If you like saving money on fresh foods, you’re in luck – grocery stores say they’re likely to offer more deals on items like meat and produce. But you may have to go online to find out about them.

Those are some of the predictions in a new survey of grocery store owners across the country.

Grocery marketing company Aptaris and customer research firm dunnhumby polled the owners of more than 4,600 grocery stores across 34 states to produce their report, “Advertising & Promotional Practices Among U.S. Grocery Retailers“.

What they found was that your store’s weekly ad is likely to look a lot different in just a few years.

First, there’s the matter of the products featured in the ad. Half of the grocers surveyed said most decisions about what goes on sale each week, are driven by the major manufacturers whose products are advertised. That’s why it often seems like the same items, from the same brands, are on sale over and over again. But the majority of grocers predict a growing shift toward non-branded sale items like perishables, prepared foods and private-label products. So you may notice fewer packaged products and more fresh foods in the weekly ads that show up on your doorstep in the near future.

That is, if your store continues to print a weekly ad at all.

“The paper circular continues to be the most widely used form of grocery advertising, but for how long?” the report asks.

85% of grocers say they expect to reduce spending on, and circulation of, the print ad in the next five years. And 10% say they’re unlikely to be printing a weekly ad at all anymore.


That’s because they’re beginning to make the shift to digital. 87% already have a digital circular available, and 8% say they’re working on it. But the sophistication level of those digital circulars varies. Larger retailers are more likely to have an interactive version that’s searchable, clickable and allows you to make a shopping list. But others are pretty basic. “Right now our online circular is just a PDF of the paper copy,” one survey respondent said.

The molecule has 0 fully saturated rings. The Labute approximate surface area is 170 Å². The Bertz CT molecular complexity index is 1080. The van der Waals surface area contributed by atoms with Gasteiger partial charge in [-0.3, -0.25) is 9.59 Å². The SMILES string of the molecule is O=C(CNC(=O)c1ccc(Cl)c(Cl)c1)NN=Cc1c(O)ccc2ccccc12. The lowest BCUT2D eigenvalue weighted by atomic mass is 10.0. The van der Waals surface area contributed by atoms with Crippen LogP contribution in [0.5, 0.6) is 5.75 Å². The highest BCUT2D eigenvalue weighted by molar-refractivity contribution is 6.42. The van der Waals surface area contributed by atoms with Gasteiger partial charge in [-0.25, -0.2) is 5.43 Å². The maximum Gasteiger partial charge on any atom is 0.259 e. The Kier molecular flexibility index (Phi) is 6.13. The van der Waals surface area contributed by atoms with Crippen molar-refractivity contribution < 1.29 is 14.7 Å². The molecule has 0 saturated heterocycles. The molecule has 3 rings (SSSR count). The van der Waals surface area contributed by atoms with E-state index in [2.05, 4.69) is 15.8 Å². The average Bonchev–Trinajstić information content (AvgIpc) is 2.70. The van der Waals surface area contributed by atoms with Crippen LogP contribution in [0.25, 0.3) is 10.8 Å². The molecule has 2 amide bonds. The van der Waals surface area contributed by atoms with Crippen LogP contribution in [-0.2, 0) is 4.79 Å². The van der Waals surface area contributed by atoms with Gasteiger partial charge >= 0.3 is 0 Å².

Moving to digital circulars presents grocers with an opportunity to move away from paper circulars – an expense that costs them millions of dollars a year. While most grocers still run weekly circulars, some are starting to scale back. “Half of our stores are weekly, the other half bi-weekly to start testing the impact,” one grocer said.

Even coupons are making the shift. About four in 10 retailers include coupons in their paper circulars. But a quarter of them predict they’ll offer fewer in-ad coupons in the future. Half, meanwhile, offer digital coupons, while another quarter expect to have them soon.

Curiously, the report found significant regional differences when it comes to digital coupons. More than 60% of East Coast grocers currently offer them, while only 40% do in the Midwest, and only 33% in the West.

So not everything has gone digital just yet. But “consumer usage is trending away from reviewing the paper circular at home,” the report declares. It cites recent research from the Retail Feedback Group that “promotional research is increasingly shifting toward mobile and digital.”

According to that report, 26% of shoppers said they check the digital version of the weekly ad – up 10% from last year. But it also found that 56% check the paper ad at home before they shop – also up 10% from last year.

So are shoppers really ready to say goodbye to the good old-fashioned printed grocery circular? Or is this imminent shift to digital just wishful thinking on the part of grocery stores, which would love to get out of paper altogether? Less than half of the grocers surveyed said they plan to reallocate whatever savings they experience by getting out of paper, to other marketing vehicles. They just want to put that savings right into their pockets.

And good luck with that. After all, Safeway once said it was “working hard… to get out of the paper ads” – and that was four years ago. CVS has spent several years attempting to wean its shoppers off paper ads as well. Some retailers may be too busy seeing dollar signs, to listen to what their customers really want. “We need to do this at some point. Like everyone else, we’d love to move away from the circular,” one grocer said. “But right now, it’s our most successful tool.”

So why throw away something that’s working? As long as paper circulars still bring in business, don’t expect your printed weekly ad to disappear any time soon. For now, at least, it seems grocers might be bigger fans of digital circulars than shoppers are.



  1. I found that I automatically go to the nearest neighborhood store for my supplies without a circular inticing me to shop elsewhere. Out for of sight, out of mind is definitely working with me. I miss the paper circulars letting me know what’s available in other stores.

  2. But back in the day, I LOVED circulars. Now though, I look online as I don’t want the clutter of hardcopy.

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